Those of us counting on a deeper correction in equities to add exposure would have been a little disappointed last week as the “retail rebellion” volatility fizzled out and markets instead basked in the glow of ongoing good economic data, corporate earnings, and major ongoing macroeconomic stimulus. The S&P 500 Index surged back 4.6% to a new record high. U.S. bond yields also pushed higher and even the $US is showing signs of strength. Oil surged while gold fell back further.
In the U.S., all the major tech stocks that reported Q4 earnings last week (Alphabet, Amazon, Apple and Facebook) easily beat market expectations, with the reporting season overall again proving better than hoped. U.S. manufacturing indices suggest a strong recovery is underway, and while monthly payrolls again disappointed for the second month in a row – it’s seen as “old news” reflecting a year-end tightening in COVID-19 restrictions due to the recent surge in cases, which have since eased back. Indeed, after rising for several weeks to 927k up until early January, U.S. weekly jobless claims have since eased back, dropping to a (still high) 779k last week.
Meanwhile, U.S. President Biden seems intent on ramming through his US$1.9 trillion stimulus package without any Republican support if need be – legislative manoeuvres last week now mean only a simple Senate majority will be required to pass it. While the package could be trimmed at the margin, it’s still likely to represent an economic boost when implemented (especially the $1400 cheques mailed to almost every household). Even better news for markets is the fact that the package might not finally be passed until mid-March, meaning it could be an ongoing positive discussion point for some time (the gift that keeps on giving!).
Of course, some risks remain. We heard last week that the South African COVID-19 strain is proving resilient to at least one of the major vaccines currently available – and there’s always the risk of more strains emerging. Bond yields have also crept up recently and could rise further (pressuring equity valuations) if current global supply bottlenecks lead to a quicker uptick in inflation. Of course, while I believe inflation will remain generally low and non-threatening for some time, a short-run uptick is possible if some businesses respond to the strong bounce back in demand and any temporary shortages by attempting to lift prices.
In terms of the week ahead, the U.S. Q4 earnings season rolls on, with reports due from General Motors, Twitter, Disney and Coca-Cola among the notable mentions. The U.S. CPI report on Wednesday will also attract more than usual interest, given simmering fear (as noted above) of an uptick in inflation.
Global Equity Trends
In terms of global equity trends, the recent outperformance of Japan and Emerging Markets has yielded a little to the U.S. and Europe in recent weeks, while Australia continues to generally underperform (despite strong outright performance). The growth versus value tussle last week ended in a draw. Value is holding up but it has not been clearly outperforming growth since early December.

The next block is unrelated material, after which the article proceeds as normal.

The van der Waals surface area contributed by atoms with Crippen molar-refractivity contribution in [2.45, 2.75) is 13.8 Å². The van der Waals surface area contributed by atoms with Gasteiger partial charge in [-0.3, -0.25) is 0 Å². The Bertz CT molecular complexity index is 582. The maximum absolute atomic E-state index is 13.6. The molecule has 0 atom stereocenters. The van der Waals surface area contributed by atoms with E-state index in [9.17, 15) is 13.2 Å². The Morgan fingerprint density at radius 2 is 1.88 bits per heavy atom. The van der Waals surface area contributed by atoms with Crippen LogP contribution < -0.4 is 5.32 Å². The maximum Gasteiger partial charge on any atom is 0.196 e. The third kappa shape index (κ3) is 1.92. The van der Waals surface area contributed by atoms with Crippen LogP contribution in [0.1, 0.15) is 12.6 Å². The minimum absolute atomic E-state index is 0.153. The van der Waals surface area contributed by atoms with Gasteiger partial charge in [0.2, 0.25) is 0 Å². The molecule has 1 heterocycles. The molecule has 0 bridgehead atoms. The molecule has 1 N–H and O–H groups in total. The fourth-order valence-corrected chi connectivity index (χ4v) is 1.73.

The local highlight last week was the RBA again trying to unveil “shock and awe” with an earlier than generally expected extension of its bond buying program. Despite the much stronger than expected rebound in the economy in recent months, the RBA saw fit to announce another $100 billion in government bonds would be progressively bought when the current buying program ends in mid-April. What’s more, the RBA reiterated it currently does not see a case to raise the official cash rate “until 2024 at the earliest” because it will likely take that much time before the labour market tightens by enough to create a decent uplift in wage growth.
Meanwhile, local data only confirmed the economy’s solid recovery, with ANZ Job Ads rising a further 2.3% in January and home building approvals rising a lazy further 10% in December. Despite the sharp drop in immigration, strongly rising house prices are encouraging more stand-alone houses to be built where land is available, and even high-rise building is on the rebound – presumably in anticipation of higher immigration, tourism and foreign students later.
As evident in the charts below, a drop back in iron-ore prices in recent weeks has taken the steam out of the $A’s ascent and the recent trend of resource sector outperformance. Financials and technology continue to do well. Note also that despite the RBA’s new bazooka, local 10-year bond yields continued to creep higher – pushed along by rising U.S. yields.
This week we should get further good economic news when the NAB and Westpac measures of business and consumer sentiment are released on Tuesday and Wednesday respectively. We’re also starting our own six-monthly earnings reporting season, with results likely to be generally upbeat (given high commodity prices, strong retail spending and an improving housing sector). Of notable interest will be the result of bellwhether stock CBA, and the extent to which it further restores dividend payments after cuts through last year.
Have a great Week!